THERE IS NO PAST OR FUTURE IN ART. ?(Pablo Picasso)
How much ‘time’ has passed between a Cycladic fertility symbol, a fabric designed by Mariano Fortuny and a mirror by Anish Kapoor? While museums and exhibits increasingly direct their focus on particular periods, styles or artists, we are living in a global society, surrounded by ‘timeless’ ideas and objects. ARTEMPO aims to explore the universal, timeless language of art.
TIMELESS?If, as the Greek philosopher Zeno claimed, time does not exist, then there is no doubt that the timelessness represented in this exhibition by objects and works of art from a variety of cultures and eras does exist: a mask by the Italian artist Marisa Merz alongside three faces by Picasso next to a weathered Neolithic stone face, in addition to a simple, oft-repaired old vase or dust dancing in the sunlight by Sabrina Mezzaqui.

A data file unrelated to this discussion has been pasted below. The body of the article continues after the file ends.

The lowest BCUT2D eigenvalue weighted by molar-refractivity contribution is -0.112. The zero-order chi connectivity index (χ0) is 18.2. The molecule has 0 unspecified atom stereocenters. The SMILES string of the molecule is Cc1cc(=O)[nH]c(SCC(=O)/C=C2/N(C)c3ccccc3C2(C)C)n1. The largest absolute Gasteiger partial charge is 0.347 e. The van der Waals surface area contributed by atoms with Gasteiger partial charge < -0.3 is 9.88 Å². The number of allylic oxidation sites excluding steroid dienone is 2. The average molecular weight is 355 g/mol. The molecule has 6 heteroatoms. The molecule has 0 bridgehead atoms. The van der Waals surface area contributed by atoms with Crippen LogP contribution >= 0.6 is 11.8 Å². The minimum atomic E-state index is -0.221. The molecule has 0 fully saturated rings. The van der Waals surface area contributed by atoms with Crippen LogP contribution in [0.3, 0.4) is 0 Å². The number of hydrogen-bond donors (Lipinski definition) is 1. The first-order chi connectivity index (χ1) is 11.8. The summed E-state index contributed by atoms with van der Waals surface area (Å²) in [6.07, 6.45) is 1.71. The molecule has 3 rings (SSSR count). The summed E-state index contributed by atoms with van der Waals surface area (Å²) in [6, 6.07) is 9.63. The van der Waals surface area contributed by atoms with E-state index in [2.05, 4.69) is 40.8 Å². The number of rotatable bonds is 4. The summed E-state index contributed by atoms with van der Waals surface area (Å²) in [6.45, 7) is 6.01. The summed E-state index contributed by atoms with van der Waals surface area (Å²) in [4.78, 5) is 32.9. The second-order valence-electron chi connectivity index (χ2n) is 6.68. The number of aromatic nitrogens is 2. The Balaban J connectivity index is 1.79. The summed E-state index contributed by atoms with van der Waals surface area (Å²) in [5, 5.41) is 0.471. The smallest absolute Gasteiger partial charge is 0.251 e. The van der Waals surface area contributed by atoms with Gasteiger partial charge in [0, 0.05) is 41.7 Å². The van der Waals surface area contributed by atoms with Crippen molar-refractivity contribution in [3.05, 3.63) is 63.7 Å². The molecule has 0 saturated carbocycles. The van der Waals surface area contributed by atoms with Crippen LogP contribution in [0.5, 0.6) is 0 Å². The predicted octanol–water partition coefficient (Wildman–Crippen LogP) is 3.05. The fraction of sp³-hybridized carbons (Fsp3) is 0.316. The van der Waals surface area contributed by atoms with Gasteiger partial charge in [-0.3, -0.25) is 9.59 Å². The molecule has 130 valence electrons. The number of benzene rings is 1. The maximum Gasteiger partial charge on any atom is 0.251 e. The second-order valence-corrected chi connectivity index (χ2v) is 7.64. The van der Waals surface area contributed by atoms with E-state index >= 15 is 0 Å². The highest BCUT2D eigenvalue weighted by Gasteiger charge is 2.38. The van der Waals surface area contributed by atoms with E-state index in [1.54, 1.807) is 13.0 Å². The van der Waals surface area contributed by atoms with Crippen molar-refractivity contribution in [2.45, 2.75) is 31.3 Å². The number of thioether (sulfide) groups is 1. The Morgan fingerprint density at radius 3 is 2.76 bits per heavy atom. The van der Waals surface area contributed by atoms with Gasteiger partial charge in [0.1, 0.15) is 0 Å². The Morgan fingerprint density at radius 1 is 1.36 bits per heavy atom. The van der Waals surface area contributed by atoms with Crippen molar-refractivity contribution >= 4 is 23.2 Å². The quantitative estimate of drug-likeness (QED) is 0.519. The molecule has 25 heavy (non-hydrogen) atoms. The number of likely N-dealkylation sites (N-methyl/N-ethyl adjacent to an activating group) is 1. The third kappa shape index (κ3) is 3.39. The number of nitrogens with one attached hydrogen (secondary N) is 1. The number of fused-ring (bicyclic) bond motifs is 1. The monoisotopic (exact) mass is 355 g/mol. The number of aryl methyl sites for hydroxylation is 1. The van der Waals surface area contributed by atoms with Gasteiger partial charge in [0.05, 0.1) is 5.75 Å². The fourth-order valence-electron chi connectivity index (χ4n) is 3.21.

NUMBERS / STARS The most obvious choices for a subject like ‘time’ include On Kawara’s date paintings, the number-filled paintings by Roman Opalka and the installations by Tatsuo Miyajima, which reduce ‘time’ to digital numbers. Objects from ancient and distant cultures also fit into this theme: texts containing a thousand prayers, or astronomical instruments. An installation by James Turrell, who uses light to link time and distance, the celestial photographs by Thomas Ruff and Marina Abramovic’s amethyst geodes also represent the infinite quality of ‘time’ and space.